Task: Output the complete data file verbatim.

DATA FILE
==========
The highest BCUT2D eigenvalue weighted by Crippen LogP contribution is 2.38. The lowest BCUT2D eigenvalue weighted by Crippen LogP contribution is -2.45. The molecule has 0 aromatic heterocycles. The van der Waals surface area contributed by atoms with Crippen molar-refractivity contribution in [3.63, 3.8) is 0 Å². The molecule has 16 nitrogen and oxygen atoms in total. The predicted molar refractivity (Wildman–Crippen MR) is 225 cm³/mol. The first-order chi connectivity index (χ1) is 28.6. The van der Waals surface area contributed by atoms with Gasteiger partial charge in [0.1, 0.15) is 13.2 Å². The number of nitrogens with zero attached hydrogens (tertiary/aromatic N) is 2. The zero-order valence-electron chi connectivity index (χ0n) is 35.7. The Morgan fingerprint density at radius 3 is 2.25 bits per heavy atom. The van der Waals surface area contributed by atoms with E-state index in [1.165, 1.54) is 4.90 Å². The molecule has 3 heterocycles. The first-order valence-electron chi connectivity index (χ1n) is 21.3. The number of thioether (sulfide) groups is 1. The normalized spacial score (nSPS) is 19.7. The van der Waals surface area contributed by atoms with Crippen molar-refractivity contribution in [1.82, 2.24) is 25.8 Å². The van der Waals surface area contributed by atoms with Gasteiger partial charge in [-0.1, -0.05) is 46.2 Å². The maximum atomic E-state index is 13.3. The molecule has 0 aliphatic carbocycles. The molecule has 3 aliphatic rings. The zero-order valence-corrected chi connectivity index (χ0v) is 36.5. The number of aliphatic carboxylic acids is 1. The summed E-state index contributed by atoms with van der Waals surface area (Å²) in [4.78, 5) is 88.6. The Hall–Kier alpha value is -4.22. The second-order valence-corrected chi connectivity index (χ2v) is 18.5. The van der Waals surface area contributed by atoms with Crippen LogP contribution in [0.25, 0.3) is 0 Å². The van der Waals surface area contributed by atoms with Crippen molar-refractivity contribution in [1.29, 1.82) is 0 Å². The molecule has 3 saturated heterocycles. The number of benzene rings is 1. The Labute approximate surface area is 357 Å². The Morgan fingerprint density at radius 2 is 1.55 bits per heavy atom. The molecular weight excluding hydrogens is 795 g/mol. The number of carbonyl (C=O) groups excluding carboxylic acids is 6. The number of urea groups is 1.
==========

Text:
The highest BCUT2D eigenvalue weighted by Crippen LogP contribution is 2.38. The lowest BCUT2D eigenvalue weighted by Crippen LogP contribution is -2.45. The molecule has 0 aromatic heterocycles. The van der Waals surface area contributed by atoms with Crippen molar-refractivity contribution in [3.63, 3.8) is 0 Å². The molecule has 16 nitrogen and oxygen atoms in total. The predicted molar refractivity (Wildman–Crippen MR) is 225 cm³/mol. The first-order chi connectivity index (χ1) is 28.6. The van der Waals surface area contributed by atoms with Gasteiger partial charge in [0.1, 0.15) is 13.2 Å². The number of nitrogens with zero attached hydrogens (tertiary/aromatic N) is 2. The zero-order valence-electron chi connectivity index (χ0n) is 35.7. The Morgan fingerprint density at radius 3 is 2.25 bits per heavy atom. The van der Waals surface area contributed by atoms with E-state index in [1.165, 1.54) is 4.90 Å². The molecule has 3 heterocycles. The first-order valence-electron chi connectivity index (χ1n) is 21.3. The number of thioether (sulfide) groups is 1. The normalized spacial score (nSPS) is 19.7. The van der Waals surface area contributed by atoms with Crippen molar-refractivity contribution in [1.82, 2.24) is 25.8 Å². The van der Waals surface area contributed by atoms with Gasteiger partial charge in [-0.1, -0.05) is 46.2 Å². The maximum atomic E-state index is 13.3. The molecule has 0 aliphatic carbocycles. The molecule has 3 aliphatic rings. The zero-order valence-corrected chi connectivity index (χ0v) is 36.5. The number of aliphatic carboxylic acids is 1. The summed E-state index contributed by atoms with van der Waals surface area (Å²) in [4.78, 5) is 88.6. The Hall–Kier alpha value is -4.22. The second-order valence-corrected chi connectivity index (χ2v) is 18.5. The van der Waals surface area contributed by atoms with Crippen LogP contribution in [0.25, 0.3) is 0 Å². The van der Waals surface area contributed by atoms with Crippen molar-refractivity contribution in [1.29, 1.82) is 0 Å². The molecule has 3 saturated heterocycles. The number of benzene rings is 1. The Labute approximate surface area is 357 Å². The Morgan fingerprint density at radius 2 is 1.55 bits per heavy atom. The molecular weight excluding hydrogens is 795 g/mol. The number of carbonyl (C=O) groups excluding carboxylic acids is 6. The number of urea groups is 1.